There is too much fake news.

In the olden days being a contrarian was a noble profession.

Recently a North Carolina man named Edgar M. Welch read that a Washington D.C. pizza restaurant was harbouring children as sex slaves as part of a child-abuse ring led by U.S. politicians John Podesta and Hillary Clinton.

Enraged, the 28-year-old father of two drove to the Comet Ping Pong pizzeria to investigate the alleged child-sex conspiracy theory for himself. He arrived there heavily armed and fired a shot from his rifle. The police arrested him and charged him with assault with a dangerous weapon. Nobody was hurt.

Welch had been duped by a fake news story that had spread across the web like mozzarella on a pizza pie. The stories appeared on Facebook and Twitter. They were soon exposed as false by a number of news outlets but they’ve continued to circulate online despite having zero evidence to support them.

Real news articles trying to debunk the fakes were themselves victimized by the madness. Shortly after Welch was charged, claims surfaced that he was an actor hired by the child-abuse ring to throw everybody off.

This goes to show you that the online world is similar to the world of magic and myth popularized by Columbian author Gabriel Márquez, the pioneer of a literary style called magical realism.

In Márquez’s books, people interact with ghosts, a town is plagued by a great forgetfulness which forces its residents to write everything down on post-it notes to get by, a woman ascends into the sky because she’s too beautiful and so on.

In other words, magical realism is beautiful but it isn’t real. It’s hard to say how much fake news there is on the web but stories like the one claiming Donald Trump won the popular vote, are damaging the credibility of both traditional news people and hardworking conspiracy theorists.

In the olden days being a contrarian was a noble profession. There was a role for these out-of-the-box thinkers. Today some have crossed over from healthy scepticism into fantasy.

The web is too full of magical realists bouncing ideas off one another until critical mass is reached and one unlucky guy actually walks into a pizza shop looking for child-molesters to kill.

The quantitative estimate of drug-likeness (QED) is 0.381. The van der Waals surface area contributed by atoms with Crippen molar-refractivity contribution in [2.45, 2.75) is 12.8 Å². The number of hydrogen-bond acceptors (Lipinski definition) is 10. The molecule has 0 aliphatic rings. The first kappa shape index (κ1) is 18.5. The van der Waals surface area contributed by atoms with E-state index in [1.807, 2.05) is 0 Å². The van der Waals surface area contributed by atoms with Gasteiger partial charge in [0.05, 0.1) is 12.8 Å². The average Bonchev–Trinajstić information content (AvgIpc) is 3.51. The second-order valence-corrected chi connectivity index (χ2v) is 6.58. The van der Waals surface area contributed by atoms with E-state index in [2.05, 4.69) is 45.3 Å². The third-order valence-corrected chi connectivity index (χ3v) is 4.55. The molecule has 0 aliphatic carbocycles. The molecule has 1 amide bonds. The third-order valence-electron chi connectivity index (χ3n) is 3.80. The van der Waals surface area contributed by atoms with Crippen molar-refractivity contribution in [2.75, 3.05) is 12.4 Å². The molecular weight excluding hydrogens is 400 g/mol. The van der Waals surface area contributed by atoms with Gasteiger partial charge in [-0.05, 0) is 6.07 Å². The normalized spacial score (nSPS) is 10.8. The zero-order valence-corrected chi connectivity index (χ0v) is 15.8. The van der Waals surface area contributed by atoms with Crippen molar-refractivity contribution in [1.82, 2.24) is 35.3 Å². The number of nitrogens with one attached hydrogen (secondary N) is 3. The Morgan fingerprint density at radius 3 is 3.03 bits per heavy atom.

On the bright side, all the fake news on social media will ensure reporters and news outlets will have employment for years to come as Facebook checkers. Welch is a Pizza-gate victim and another is James Alefantis, the owner of Comet Ping Pong who continues to be pestered by folks who can’t distinguish fantasy from reality.

“I hope that those involved in fanning these flames will take a moment to contemplate what happened here today, and stop promoting these falsehoods right away,” he said in a statement.

 

 

 

 

Just Posted

Fernie Swim team aims for Nationals

Aidan Chudleigh has high hopes for his swim team this year, and… Continue reading

Jaffray Area OCP goes to public hearing

The public hearing will be held November 22nd at 7:00 PM at the Jaffray Community Hall.

Oil dumped illegally at Tie Lake Transfer Station

The Regional District of East Kootenay is searching for any information in… Continue reading

Forecasters promote avalanche safety awareness

Avalanche Canada advising backcountry enthusiasts to get proper training and equipment.

First shovel hits ground at Sparwood Skate Park

It was an exciting day on Wednesday, November 8, when the first… Continue reading

Run, hide, fight — surviving an active shooter situation

A former Kelowna cop teaches how to survive an active shooter situation

Sparwood florist to compete nationally

The Maple Leaf Cup; where art and flower design meet under one… Continue reading

Trudeau mania, Scheer enthusiasm in B.C. this week

Prime minister, Conservative leader drop in on Surrey. White Rock

B.C. church defaced with disturbing anti-Christian graffiti

Staff at Crossroads United Church reported the vandalism to police late last week

PayPal ordered to disclose business accounts to Canada Revenue Agency

Online payments company has 45 days to hand over information identifying its account holders

Federal government to boost treatment options for opioid drug users: minister

More than 2,800 people died last year as a result of the overdose crisis

Ambulance design changes urged after B.C. man falls out, dies

A coroner’s jury makes recommendations after hearing about death of Ebony Aaron Wood

MLAs unanimous on B.C. wildfire recovery

Finance committee calls for rapid salvage, reforestation

One stick of pepperoni costs Hedley man $500

A Hedley man enjoyed a snack and then refused to pay for it - landing him in court

Most Read